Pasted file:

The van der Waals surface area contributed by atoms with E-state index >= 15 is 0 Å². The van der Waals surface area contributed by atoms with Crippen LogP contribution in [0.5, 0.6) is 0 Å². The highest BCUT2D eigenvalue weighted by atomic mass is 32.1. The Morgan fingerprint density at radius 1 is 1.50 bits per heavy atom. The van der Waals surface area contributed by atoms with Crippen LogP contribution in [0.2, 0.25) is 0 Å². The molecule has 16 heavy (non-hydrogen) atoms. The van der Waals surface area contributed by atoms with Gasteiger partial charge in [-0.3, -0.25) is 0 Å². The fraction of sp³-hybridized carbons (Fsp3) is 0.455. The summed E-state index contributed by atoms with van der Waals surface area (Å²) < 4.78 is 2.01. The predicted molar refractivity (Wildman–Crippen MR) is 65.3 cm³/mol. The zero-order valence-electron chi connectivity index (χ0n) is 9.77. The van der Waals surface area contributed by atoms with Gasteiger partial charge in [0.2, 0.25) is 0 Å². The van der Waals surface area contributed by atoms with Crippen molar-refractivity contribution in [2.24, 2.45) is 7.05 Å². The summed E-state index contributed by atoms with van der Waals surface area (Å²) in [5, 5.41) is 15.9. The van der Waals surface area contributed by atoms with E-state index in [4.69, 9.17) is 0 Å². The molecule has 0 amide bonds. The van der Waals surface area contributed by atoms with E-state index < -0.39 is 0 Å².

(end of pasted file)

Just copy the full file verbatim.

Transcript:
The van der Waals surface area contributed by atoms with E-state index >= 15 is 0 Å². The van der Waals surface area contributed by atoms with Crippen LogP contribution in [0.5, 0.6) is 0 Å². The highest BCUT2D eigenvalue weighted by atomic mass is 32.1. The Morgan fingerprint density at radius 1 is 1.50 bits per heavy atom. The van der Waals surface area contributed by atoms with Crippen LogP contribution in [0.2, 0.25) is 0 Å². The molecule has 16 heavy (non-hydrogen) atoms. The van der Waals surface area contributed by atoms with Gasteiger partial charge in [-0.3, -0.25) is 0 Å². The fraction of sp³-hybridized carbons (Fsp3) is 0.455. The summed E-state index contributed by atoms with van der Waals surface area (Å²) < 4.78 is 2.01. The predicted molar refractivity (Wildman–Crippen MR) is 65.3 cm³/mol. The zero-order valence-electron chi connectivity index (χ0n) is 9.77. The van der Waals surface area contributed by atoms with Gasteiger partial charge in [0.2, 0.25) is 0 Å². The van der Waals surface area contributed by atoms with Crippen molar-refractivity contribution in [2.24, 2.45) is 7.05 Å². The summed E-state index contributed by atoms with van der Waals surface area (Å²) in [5, 5.41) is 15.9. The van der Waals surface area contributed by atoms with E-state index in [4.69, 9.17) is 0 Å². The molecule has 0 amide bonds. The van der Waals surface area contributed by atoms with E-state index < -0.39 is 0 Å².